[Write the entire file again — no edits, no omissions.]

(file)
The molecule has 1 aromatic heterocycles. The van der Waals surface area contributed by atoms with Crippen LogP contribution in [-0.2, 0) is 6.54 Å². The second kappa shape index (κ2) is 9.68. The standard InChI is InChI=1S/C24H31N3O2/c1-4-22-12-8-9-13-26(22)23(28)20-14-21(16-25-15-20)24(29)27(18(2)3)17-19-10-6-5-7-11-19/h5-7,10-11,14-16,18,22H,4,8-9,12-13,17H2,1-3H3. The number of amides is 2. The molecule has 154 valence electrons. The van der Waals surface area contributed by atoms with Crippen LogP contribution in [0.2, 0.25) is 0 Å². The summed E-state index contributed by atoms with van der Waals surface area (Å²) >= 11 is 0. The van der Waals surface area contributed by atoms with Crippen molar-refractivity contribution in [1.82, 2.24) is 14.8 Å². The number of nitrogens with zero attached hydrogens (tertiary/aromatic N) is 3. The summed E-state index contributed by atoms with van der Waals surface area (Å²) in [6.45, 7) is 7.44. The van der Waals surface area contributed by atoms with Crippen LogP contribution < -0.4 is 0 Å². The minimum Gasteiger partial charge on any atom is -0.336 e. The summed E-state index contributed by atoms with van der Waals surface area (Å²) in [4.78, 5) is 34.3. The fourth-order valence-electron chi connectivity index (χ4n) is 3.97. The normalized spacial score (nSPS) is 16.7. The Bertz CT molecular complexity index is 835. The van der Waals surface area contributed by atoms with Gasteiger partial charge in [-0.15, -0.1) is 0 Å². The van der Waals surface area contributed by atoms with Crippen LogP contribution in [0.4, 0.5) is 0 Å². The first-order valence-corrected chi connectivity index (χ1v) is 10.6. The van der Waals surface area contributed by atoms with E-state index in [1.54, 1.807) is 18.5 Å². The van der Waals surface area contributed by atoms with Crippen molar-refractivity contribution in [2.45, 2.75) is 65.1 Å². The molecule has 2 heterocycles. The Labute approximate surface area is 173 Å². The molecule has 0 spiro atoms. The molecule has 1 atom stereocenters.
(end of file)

The molecule has 1 aromatic heterocycles. The van der Waals surface area contributed by atoms with Crippen LogP contribution in [-0.2, 0) is 6.54 Å². The second kappa shape index (κ2) is 9.68. The standard InChI is InChI=1S/C24H31N3O2/c1-4-22-12-8-9-13-26(22)23(28)20-14-21(16-25-15-20)24(29)27(18(2)3)17-19-10-6-5-7-11-19/h5-7,10-11,14-16,18,22H,4,8-9,12-13,17H2,1-3H3. The number of amides is 2. The molecule has 154 valence electrons. The van der Waals surface area contributed by atoms with Crippen LogP contribution in [0.2, 0.25) is 0 Å². The summed E-state index contributed by atoms with van der Waals surface area (Å²) >= 11 is 0. The van der Waals surface area contributed by atoms with Crippen molar-refractivity contribution in [1.82, 2.24) is 14.8 Å². The number of nitrogens with zero attached hydrogens (tertiary/aromatic N) is 3. The summed E-state index contributed by atoms with van der Waals surface area (Å²) in [6.45, 7) is 7.44. The van der Waals surface area contributed by atoms with Crippen LogP contribution < -0.4 is 0 Å². The minimum Gasteiger partial charge on any atom is -0.336 e. The summed E-state index contributed by atoms with van der Waals surface area (Å²) in [4.78, 5) is 34.3. The fourth-order valence-electron chi connectivity index (χ4n) is 3.97. The normalized spacial score (nSPS) is 16.7. The Bertz CT molecular complexity index is 835. The van der Waals surface area contributed by atoms with Gasteiger partial charge in [-0.15, -0.1) is 0 Å². The van der Waals surface area contributed by atoms with Crippen LogP contribution in [0.4, 0.5) is 0 Å². The first-order valence-corrected chi connectivity index (χ1v) is 10.6. The van der Waals surface area contributed by atoms with E-state index in [1.54, 1.807) is 18.5 Å². The van der Waals surface area contributed by atoms with Crippen molar-refractivity contribution in [2.45, 2.75) is 65.1 Å². The molecule has 2 heterocycles. The Labute approximate surface area is 173 Å². The molecule has 0 spiro atoms. The molecule has 1 atom stereocenters.